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A recent ad for Howard Schultz is being soundly mocked for including a statement of truth on par with "water is wet."

Schultz—who has not officially announced his candidacy as an independent in the 2020 presidential race—is still deciding whether to throw his hat into the ring.

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KRAKOW, POLAND - 2018/11/14: The Starbucks logo seen in Krakow. (Photo by Omar Marques/SOPA Images/LightRocket via Getty Images)

As consumers begin to veer away from relaxing at a café to enjoy their coffee, Starbucks is recalibrating its purchasing options as more and more people choose to sip their java on-the-go. The company announced at its Investor Day that it will be partnering with the delivery service Uber Eats to begin delivering coffee at over 2,000 locations by Spring of 2019. The move comes after in-person barista sales fell by 10% in just two years, while mobile orders more than doubled in the same amount of time—indicating a growing preference for efficiency over the communal atmosphere long touted by Starbucks cafés.

While the move will undoubtedly be helpful for heftier orders, some are wondering if a likely price increase on delivery orders will be worth the convenience.

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As back to school shopping season gets into full swing (gulp, already!?), the cost of college is top of mind for many – and with good reason. According to the College Board, the average cost of tuition and fees for the 2017–2018 school year was $34,740 at private colleges, $9,970 for state residents at public colleges, and $25,620 for out-of-state residents attending public universities.

That’s why Walmart’s announcement that it will pay for associate’s or bachelor’s college degrees for its 1.5 million full- and part-time employees is kind of a big deal. The nation’s largest retail employer announced in late May that employees will be able to pursue degrees in business or supply-chain management at three non-profit schools for just one dollar a day. The program, which is available to all Walmart U.S. and Sam’s Club employees, will subsidize the cost of higher education. Degrees are being offered through the University of Florida, Brandman University in Irvine, California, and Bellevue University in Nebraska – nonprofit schools selected for their focus and strong outcomes on serving working adult learners.

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It's Easter Sunday, and before we begin our daily activities, we may need some coffee to jump-start our day. But is Starbucks even open today?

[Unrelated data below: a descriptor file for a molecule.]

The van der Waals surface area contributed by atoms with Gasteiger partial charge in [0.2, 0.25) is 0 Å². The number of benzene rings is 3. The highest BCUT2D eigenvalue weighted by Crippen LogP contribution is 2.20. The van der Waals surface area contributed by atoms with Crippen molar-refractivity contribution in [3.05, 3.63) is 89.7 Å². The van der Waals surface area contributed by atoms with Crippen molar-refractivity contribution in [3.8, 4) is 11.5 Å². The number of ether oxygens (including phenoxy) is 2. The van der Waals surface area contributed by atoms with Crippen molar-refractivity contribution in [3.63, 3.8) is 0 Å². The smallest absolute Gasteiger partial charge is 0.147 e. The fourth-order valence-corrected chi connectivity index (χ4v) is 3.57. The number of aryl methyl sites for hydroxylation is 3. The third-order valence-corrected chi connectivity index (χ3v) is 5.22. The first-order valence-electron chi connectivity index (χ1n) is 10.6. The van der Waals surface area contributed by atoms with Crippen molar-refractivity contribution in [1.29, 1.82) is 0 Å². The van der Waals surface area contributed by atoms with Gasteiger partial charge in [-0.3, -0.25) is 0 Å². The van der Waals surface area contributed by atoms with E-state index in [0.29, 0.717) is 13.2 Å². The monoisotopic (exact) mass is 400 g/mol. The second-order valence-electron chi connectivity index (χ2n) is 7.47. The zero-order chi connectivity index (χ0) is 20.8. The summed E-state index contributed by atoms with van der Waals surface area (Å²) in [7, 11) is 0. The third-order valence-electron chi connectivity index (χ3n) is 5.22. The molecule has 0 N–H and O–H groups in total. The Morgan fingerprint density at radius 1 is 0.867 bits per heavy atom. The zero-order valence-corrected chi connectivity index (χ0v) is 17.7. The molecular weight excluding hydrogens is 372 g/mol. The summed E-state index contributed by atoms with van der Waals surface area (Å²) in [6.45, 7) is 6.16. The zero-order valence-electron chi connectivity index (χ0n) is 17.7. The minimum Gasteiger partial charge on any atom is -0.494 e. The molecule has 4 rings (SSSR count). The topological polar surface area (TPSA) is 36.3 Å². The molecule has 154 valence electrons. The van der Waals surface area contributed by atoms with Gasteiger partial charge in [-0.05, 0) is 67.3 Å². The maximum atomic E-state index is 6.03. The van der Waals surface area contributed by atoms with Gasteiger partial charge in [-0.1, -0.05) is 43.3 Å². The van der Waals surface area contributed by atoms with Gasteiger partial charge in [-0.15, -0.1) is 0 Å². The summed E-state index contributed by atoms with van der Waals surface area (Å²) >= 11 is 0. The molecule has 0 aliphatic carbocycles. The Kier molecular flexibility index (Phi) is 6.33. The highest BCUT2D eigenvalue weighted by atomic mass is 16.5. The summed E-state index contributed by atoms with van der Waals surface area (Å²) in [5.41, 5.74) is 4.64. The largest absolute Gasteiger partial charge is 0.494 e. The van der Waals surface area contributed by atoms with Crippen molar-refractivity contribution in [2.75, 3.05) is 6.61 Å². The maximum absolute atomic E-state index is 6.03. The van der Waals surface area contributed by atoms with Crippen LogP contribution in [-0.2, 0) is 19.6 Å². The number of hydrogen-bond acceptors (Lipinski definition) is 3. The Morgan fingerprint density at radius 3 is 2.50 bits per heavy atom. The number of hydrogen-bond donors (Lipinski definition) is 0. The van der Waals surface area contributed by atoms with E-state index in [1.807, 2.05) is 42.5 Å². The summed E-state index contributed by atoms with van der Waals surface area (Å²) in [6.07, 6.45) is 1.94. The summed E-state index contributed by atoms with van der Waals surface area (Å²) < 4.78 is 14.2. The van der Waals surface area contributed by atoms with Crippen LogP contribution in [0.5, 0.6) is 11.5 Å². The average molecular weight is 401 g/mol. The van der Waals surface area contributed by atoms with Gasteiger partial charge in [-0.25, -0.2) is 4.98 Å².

Most Starbucks will be open today. Some, however, will be running on special holiday hours. So it will be important to click here and check the hours of a Starbucks near you before heading out to grab a grande dark roast.

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Craving a venti vanilla latte or soothing iced chai this Presidents' Day?

If that's the case, you're in luck. Most Starbucks will be open on Presidents' Day 2018. Starbucks is open on many holidays, including New Year's Day, MLK Day, Valentine's Day, St. Patrick's Day and Good Friday, according to Holiday Shopping Hours. 

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The Starbucks logo hangs outside one of the company's cafes in Northwich on 3 July, 2008 in Northwich, England. Starbucks Corp in the US recently announced that it plans to close 600 company-operated stores in the country which represent about 7 percent of Starbucks' global workforce. Many UK consumers are beginning to cut back on luxuries as the global credit crunch begins to bite. (Photo by Christopher Furlong/Getty Images)

Martin Luther King Jr. Day is here, but can you grab your morning cup of coffee if you're out and about?

Most Starbucks stores will be open on Martin Luther King Jr. Day. Before bundling up, be sure to double check the hours of your local Starbucks by clicking here.

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Increasingly, large corporations like Walmart and McDonald’s are buckling under pressure to better support their employees. The long overdue yet somewhat lackluster result: these companies have started to offer their low-wage workers slightly higher wages and a few basic benefits. Walmart, for example, announced in February that it would raise wages for its lowest paid employees to at least $9 an hour, and McDonald’s announced in April that, in addition to increased wages, employees may now accrue up to five days in paid time off per year. These concessions are certainly improvements for low-wage workers, but the recent financial crisis has created somewhat of a “rearview mirror effect.” In other words: Warning— victories may be smaller than they appear.

But as the economy strengthens and employers find themselves in a buyer’s market for low wage jobs, companies like Walmart will need to act more aggressively to keep their employees happy—especially with the increasingly attractive benefits, including tuition reimbursement, offered to employees of Starbucks and Chipotle.

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